5 Reasons for Military Spouses to Volunteer!
“Do however much you want; you're not required to volunteer.”
This is a statement I often hear from military leadership when attending military spouse conferences and even from my own active duty husband, and I’ve passed on that sentiment myself to others.
None of us wants to feel pressured into volunteering and, thankfully, gone are the days of being “voluntold,” when a military spouse not stepping up to volunteer would reflect poorly on the military member's career.
But did you know that the percentage of civilians who volunteer is about 27% compared to 70% of military spouses? That’s an incredible number! So, I may be preaching to the choir here. But if you’re on the fence about volunteering or unsure whether or not you’re making an impact, here are my
Top 5 Reasons for Military Spouses to Volunteer!
1) You'll make new friends.
Coming into a new assignment can be lonely. Volunteering will provide you with the instant opportunity to meet lots of new people and hear of other opportunities to connect. Since I’m a social person, working with and meeting new people is my favorite aspect of volunteering. One young spouse I met told me that getting involved with the spouses’ group at their first assignment ended up being the make it or break it part of them choosing to stay in the military (It was a “make it” for her!).
2) To build your resume.
You may be stationed overseas with limited employment options or living in an area where you’re not able to find a job easily. Consider volunteering! The experience and references you acquire will be invaluable. It’s also a great time to ‘try on’ different types of work. The National Military Spouse Network recommends taking a position in the line of work you’d like to return to: i.e. if you have financial experience, take on a role as treasurer, a teacher can volunteer as a tutor, and a manager may want to serve as a spouses’ board president or manage the thrift shop. NMSN and Military OneSource both describe how to translate this volunteer work for your resume. Don’t discount the opportunities to learn leadership, management techniques, computer skills, and budgeting. Some organizations may even pay for training or send you to conferences.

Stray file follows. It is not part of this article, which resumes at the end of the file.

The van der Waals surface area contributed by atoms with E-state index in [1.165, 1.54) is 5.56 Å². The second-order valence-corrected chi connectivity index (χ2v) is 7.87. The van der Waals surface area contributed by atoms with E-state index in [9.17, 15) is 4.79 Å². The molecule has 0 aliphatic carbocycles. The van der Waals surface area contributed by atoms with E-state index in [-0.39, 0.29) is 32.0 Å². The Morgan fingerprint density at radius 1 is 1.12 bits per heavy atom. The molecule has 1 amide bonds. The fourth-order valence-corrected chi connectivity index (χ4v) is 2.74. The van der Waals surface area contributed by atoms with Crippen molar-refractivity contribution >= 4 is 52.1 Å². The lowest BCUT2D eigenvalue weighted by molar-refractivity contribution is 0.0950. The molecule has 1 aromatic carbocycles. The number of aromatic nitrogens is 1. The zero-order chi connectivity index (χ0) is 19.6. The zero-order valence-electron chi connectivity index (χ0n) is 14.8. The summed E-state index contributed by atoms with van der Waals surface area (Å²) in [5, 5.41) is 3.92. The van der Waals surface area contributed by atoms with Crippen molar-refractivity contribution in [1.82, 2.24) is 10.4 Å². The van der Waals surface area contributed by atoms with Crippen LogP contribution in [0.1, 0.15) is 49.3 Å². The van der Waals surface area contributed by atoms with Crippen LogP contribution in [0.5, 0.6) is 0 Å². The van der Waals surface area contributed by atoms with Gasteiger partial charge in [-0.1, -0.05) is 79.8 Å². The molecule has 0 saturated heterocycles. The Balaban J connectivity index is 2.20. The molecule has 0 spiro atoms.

3) Because you believe in the cause.
There’s nothing to motivate you more than believing in the cause that you’re giving all those hours toward, and the sense of community that ensues when working toward a united cause is like nothing else. It’s gratifying to almost immediately see the effects of your work, whether it’s packing up boxes for deployed service members, reading books aloud for an elementary class, or simply sorting clothing and household items for the thrift shop/loan locker.
4) Our military wouldn’t run as well without volunteers.
Simply put, without the volunteer power of our military spouses, many programs would come to an end. Military leaders recognize this and have come to rely the support and communication from volunteer-run programs such as the Navy Ombudsmen Program and the Air Force’s Key Spouse Program, among others.
5) Some volunteer positions could lead to paid work.
Other spouses who’ve been there may be able to help you make the transition from volunteer to paid work. The Military Spouse Business Alliance (MSBA), launched by the United States Chamber of Commerce and Academy Women in January 2012, offers a Military Spouse eMentoring program. The MSBA also provides information regarding hiring fairs and career forums.
Want to volunteer but don’t know where to start?
Check with your family services or support center (Name varies by branch of service, but we've all got them!) at your installation for referrals or ideas. Your spouse’s unit may need volunteer help, and there are usually many venues associated with your military installation on the lookout for willing hands. A few ideas to begin: USO, Red Cross, spouses’ groups, libraries, schools, and chapels.
Don’t feel like the little bit of help you can give will really make a difference? Consider these words from Theodore Roosevelt: